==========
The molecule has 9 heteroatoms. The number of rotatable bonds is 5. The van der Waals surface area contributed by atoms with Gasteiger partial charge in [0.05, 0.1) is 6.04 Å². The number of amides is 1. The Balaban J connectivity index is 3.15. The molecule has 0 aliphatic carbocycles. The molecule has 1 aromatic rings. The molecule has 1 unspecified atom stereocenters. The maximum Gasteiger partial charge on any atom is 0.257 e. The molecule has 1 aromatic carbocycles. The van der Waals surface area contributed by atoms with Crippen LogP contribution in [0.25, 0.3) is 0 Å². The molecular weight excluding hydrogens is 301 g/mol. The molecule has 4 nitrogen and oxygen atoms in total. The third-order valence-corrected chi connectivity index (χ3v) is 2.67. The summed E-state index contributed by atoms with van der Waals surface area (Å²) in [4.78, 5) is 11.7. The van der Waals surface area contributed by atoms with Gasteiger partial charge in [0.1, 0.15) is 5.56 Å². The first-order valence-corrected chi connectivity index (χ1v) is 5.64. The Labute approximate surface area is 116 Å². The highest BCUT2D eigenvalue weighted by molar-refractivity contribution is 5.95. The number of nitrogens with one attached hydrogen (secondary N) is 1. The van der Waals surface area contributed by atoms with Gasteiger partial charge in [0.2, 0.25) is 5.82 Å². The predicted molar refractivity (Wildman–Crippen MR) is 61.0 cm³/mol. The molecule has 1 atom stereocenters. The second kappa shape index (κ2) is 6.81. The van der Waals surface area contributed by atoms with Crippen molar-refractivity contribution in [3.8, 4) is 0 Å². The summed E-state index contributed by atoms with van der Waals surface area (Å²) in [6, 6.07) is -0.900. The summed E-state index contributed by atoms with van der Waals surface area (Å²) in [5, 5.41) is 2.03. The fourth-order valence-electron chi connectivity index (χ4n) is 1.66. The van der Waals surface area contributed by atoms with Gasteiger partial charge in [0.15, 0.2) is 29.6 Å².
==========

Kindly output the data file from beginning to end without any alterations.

The molecule has 9 heteroatoms. The number of rotatable bonds is 5. The van der Waals surface area contributed by atoms with Gasteiger partial charge in [0.05, 0.1) is 6.04 Å². The number of amides is 1. The Balaban J connectivity index is 3.15. The molecule has 0 aliphatic carbocycles. The molecule has 1 aromatic rings. The molecule has 1 unspecified atom stereocenters. The maximum Gasteiger partial charge on any atom is 0.257 e. The molecule has 1 aromatic carbocycles. The van der Waals surface area contributed by atoms with Crippen LogP contribution in [0.25, 0.3) is 0 Å². The molecular weight excluding hydrogens is 301 g/mol. The molecule has 4 nitrogen and oxygen atoms in total. The third-order valence-corrected chi connectivity index (χ3v) is 2.67. The summed E-state index contributed by atoms with van der Waals surface area (Å²) in [4.78, 5) is 11.7. The van der Waals surface area contributed by atoms with Gasteiger partial charge in [0.1, 0.15) is 5.56 Å². The first-order valence-corrected chi connectivity index (χ1v) is 5.64. The Labute approximate surface area is 116 Å². The highest BCUT2D eigenvalue weighted by molar-refractivity contribution is 5.95. The number of nitrogens with one attached hydrogen (secondary N) is 1. The van der Waals surface area contributed by atoms with Gasteiger partial charge in [0.2, 0.25) is 5.82 Å². The predicted molar refractivity (Wildman–Crippen MR) is 61.0 cm³/mol. The molecule has 1 atom stereocenters. The second kappa shape index (κ2) is 6.81. The van der Waals surface area contributed by atoms with Crippen molar-refractivity contribution in [3.8, 4) is 0 Å². The summed E-state index contributed by atoms with van der Waals surface area (Å²) in [6, 6.07) is -0.900. The summed E-state index contributed by atoms with van der Waals surface area (Å²) in [5, 5.41) is 2.03. The fourth-order valence-electron chi connectivity index (χ4n) is 1.66. The van der Waals surface area contributed by atoms with Gasteiger partial charge in [0.15, 0.2) is 29.6 Å².